pretreatment were fairly similar suggesting that staging had the
same impact as MW pretreatment in terms of solubilization. Over
the course of the experiment (145 d) SCOD increases in the acid
phase reactor treating non pretreated whole SKW ranged from 11
to 26% which was comparable to the 15e26% improvement as a

Table 2b
Properties of feed at the different HRTs tested for free liquid.
SRT prop.

TS (%)
VS (%)
VS/TS
TCOD (g/L)
SCOD (g/L)
SCOD/TCOD

20 d

15 d

12 d

9d

MW

MW

MW

MW

2.38
2.20
0.93
27.5
23.0
0.84

3.32
3.13
0.94
37.0
31.50
0.85

2.52
2.34
0.93
28.07
25.82
0.92

3.24
3.06
0.94
36.08
32.36
0.90

2.43
2.23
0.92
30.86
28.74
0.93

3.08
2.89
0.94
33.30
32.25
0.97

2.23
2.01
0.90
26.23
21.35
0.81

3.04
2.87
0.94
34.80
28.20
0.81

H. Shahriari et al. / Journal of Environmental Management 125 (2013) 74e84

result of microwaving of the whole SKW. This range of solubilizations is not unexpected based on the variation in characteristics of
the SKW over the course of the experiment. It should be emphasised that the combination of MW pretreatment and primary acidication of the SKW resulted in no further improvement in SCOD
although the VFA concentrations were slightly higher in the acid
phase reactor with MW pretreatment. This initial nding suggests
that MW pretreatment of SKW does not improve solubilisation
when compared to no pretreatment and staging and only a marginal improvement in acidication based on VFA concentrations. It
should be noted that this nding is related to SKW which is readily
biodegradable and may or may not apply for real OFMSW which
may have a larger component of less readily biodegradable
material.
While MW pretreatment did not seem to have a signicant
positive impact on acidication it is possible that its benets may
be realized during methanogenesis in either the single or dual stage
systems. It has been reported that MW pretreatment not only increases solubilisation of TWAS as a whole but the degree of pretreatment can inuence the distribution of mass fractions of
various sizes for both the soluble and suspended components.
Eskicioglu et al. (2006) and Toreci et al. (2010), both noted an increase in the colloidal component of TWAS suspended solids after
MW pretreatment and reported that the increased colloidal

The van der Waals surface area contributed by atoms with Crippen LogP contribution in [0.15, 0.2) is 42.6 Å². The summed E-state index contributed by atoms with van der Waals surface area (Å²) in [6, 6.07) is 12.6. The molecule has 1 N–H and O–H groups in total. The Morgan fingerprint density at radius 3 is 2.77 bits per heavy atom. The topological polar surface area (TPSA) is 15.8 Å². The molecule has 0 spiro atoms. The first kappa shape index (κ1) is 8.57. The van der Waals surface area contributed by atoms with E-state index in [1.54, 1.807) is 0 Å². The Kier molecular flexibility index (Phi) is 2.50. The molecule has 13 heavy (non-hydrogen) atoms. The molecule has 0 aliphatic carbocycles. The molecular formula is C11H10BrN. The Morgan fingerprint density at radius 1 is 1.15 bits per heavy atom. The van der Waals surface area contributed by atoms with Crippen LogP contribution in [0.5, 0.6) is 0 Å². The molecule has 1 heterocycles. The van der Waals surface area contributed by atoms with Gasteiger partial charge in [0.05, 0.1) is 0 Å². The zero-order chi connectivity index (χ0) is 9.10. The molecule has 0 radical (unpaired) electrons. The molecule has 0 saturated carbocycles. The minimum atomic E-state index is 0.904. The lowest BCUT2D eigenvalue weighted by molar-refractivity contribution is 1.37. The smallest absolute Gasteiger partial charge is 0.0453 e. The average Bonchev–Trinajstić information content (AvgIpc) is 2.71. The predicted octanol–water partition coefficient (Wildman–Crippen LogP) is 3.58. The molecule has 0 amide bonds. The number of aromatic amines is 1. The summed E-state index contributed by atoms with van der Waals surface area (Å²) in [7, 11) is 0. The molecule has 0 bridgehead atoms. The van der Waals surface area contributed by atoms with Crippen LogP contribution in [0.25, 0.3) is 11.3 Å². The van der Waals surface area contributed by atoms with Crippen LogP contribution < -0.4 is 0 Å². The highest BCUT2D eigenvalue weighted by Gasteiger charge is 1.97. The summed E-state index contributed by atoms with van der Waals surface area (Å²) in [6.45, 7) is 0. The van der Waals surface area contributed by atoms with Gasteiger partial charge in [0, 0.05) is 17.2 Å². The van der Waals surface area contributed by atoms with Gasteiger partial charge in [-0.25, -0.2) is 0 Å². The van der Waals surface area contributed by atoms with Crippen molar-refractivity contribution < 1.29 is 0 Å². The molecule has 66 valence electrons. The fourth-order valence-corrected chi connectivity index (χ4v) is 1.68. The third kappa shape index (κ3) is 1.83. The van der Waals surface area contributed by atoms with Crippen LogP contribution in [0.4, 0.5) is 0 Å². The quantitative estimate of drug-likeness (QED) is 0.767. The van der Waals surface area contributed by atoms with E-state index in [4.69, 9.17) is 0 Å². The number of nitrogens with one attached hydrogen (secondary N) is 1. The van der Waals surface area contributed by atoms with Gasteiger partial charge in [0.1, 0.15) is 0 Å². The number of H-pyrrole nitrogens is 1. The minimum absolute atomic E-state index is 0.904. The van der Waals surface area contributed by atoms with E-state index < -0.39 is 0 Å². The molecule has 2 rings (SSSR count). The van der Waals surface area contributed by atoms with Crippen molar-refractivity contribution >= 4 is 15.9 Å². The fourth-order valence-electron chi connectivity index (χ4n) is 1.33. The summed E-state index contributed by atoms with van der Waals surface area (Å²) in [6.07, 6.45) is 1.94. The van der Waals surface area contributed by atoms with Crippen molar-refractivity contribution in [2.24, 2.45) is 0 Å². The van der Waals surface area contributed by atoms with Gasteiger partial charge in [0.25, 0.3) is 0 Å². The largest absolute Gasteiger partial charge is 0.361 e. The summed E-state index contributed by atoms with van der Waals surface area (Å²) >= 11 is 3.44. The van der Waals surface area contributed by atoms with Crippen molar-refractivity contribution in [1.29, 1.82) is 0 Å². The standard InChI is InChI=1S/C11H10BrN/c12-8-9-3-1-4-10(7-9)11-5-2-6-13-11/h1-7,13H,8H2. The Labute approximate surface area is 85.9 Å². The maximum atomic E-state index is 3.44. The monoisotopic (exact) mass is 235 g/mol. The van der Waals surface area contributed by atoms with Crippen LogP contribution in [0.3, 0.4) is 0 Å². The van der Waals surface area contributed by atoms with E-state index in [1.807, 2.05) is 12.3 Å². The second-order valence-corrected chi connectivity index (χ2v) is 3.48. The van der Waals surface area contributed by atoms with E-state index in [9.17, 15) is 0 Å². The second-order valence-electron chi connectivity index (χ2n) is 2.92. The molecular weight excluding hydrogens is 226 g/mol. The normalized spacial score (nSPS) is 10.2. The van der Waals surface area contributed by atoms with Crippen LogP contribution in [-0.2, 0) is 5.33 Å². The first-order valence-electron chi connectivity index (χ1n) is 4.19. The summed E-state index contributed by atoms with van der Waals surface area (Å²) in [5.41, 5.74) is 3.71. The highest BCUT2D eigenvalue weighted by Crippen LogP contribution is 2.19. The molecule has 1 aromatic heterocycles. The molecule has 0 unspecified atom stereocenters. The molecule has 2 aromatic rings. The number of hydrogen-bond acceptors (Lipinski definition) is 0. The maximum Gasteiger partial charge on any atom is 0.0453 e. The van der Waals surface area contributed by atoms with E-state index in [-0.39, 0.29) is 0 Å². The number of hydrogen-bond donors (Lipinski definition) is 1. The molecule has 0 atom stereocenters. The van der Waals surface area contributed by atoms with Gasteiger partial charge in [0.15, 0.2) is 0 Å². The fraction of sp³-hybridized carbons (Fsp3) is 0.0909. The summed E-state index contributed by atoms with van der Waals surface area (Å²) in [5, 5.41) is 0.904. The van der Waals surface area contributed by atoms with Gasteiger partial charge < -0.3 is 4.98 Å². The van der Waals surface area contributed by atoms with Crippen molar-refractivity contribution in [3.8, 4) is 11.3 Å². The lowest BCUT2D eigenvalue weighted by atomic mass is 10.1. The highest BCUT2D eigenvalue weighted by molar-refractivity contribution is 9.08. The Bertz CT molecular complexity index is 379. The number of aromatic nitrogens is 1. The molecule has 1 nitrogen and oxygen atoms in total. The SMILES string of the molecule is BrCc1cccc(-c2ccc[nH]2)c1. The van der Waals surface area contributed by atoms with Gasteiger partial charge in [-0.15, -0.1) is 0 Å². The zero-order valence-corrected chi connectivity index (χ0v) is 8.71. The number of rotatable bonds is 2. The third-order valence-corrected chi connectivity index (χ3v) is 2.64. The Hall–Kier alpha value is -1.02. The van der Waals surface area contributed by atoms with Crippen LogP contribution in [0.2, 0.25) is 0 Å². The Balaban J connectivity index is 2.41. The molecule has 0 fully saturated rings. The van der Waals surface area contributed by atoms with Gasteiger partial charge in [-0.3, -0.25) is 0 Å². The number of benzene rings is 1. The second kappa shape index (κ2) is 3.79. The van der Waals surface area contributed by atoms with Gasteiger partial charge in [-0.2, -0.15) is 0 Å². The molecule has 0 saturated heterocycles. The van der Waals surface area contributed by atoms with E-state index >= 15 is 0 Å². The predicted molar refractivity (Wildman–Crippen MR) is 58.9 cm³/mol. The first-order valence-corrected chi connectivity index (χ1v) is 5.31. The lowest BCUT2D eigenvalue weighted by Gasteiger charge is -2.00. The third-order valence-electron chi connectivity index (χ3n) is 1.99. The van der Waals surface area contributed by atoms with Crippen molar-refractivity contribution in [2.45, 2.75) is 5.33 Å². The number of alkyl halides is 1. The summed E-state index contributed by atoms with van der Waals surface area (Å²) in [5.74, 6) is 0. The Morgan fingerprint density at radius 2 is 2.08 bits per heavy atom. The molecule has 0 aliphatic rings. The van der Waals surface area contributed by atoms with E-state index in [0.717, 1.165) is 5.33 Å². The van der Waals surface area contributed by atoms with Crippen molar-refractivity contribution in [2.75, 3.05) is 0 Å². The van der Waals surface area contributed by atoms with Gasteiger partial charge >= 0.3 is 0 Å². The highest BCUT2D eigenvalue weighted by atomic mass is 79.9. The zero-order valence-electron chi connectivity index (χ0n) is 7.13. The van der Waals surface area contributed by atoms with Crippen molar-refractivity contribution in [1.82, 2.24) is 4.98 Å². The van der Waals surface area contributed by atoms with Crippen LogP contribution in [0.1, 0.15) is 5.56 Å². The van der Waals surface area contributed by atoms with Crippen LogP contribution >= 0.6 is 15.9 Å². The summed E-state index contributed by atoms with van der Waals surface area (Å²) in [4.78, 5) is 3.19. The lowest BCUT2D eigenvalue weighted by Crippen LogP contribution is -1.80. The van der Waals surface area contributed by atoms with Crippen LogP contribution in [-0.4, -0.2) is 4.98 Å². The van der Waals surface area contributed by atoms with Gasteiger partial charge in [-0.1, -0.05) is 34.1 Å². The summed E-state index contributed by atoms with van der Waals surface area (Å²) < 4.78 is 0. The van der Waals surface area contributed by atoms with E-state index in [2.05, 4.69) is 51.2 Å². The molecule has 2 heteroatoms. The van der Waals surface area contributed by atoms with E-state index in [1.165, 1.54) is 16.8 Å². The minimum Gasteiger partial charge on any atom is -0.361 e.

component improved the rate of biodegradation. Depending on the
degree of MW pretreatment the nature of the soluble and suspended particle distributions can impact the overall AD performance, potentially leading to improved waste stabilization during
methanogenesis which is best observed at high organic loading
rates (OLRs) and short HRTs. Concomitantly, single and dual stage
(phase separated) continuous mesophilic digesters were operated
with and without MW pretreatment at increased loading rates at
decreasing HRT of 20, 15, 12 and 9 d to assess the benets of MW
pretreatment and/or reactor conguration.
Tables 3e6 summarize the steady state characteristics of the
digester efuents at different HRTs when fed with MW pretreated
and untreated SKW. In order to evaluate the effects of pretreatment
and reactor staging, results are compared to the single stage mesophilic digesters treating whole SKW without pretreatment (SWnt)
and the free liquid fraction of SKW without pretreatment (SFnt). It
should be noted that approximately 90% of full scale AD plants
treating OFMSW in Europe are single stage digesters (De Baere,
2000). Results are compared and discussed in two sections
(whole waste and free liquid fraction) to prevent confusion.
3.2.1. Biogas production of the whole waste
Daily biogas production data obtained from reactors fed with
whole SKW with and without MW pretreatment throughout the
experiment at the various HRTs are shown in Fig. 3a and the
average of biogas production are given in Fig. 4a. MW pretreatment
did not show a positive effect on methane production of the whole

79

waste, when comparing single or two stage processes to each other


with and without MW pretreatment. However, dual stage reactors
performed signicantly better in term of methane production and
waste stabilization when compared to single stage digesters at
similar HRTs both with and without MW pretreatment. The
greatest relative increase in performance for the staged process
without pretreatment (DmWnt) occurred at the shortest HRT of 9 d
with methane production 60% greater compared to the single
reactor control or single reactor with pretreatment as illustrated in
Fig. 4b. The staged reactor combination achieved higher biogas
production and organic removal efciencies at all HRTs even at high
OLRs when compared to the single stage systems. Additionally, the
biogas yield (gas production per mass VS added) for DmWnt
compared to the control (SWnt) was approximately 1.5 greater for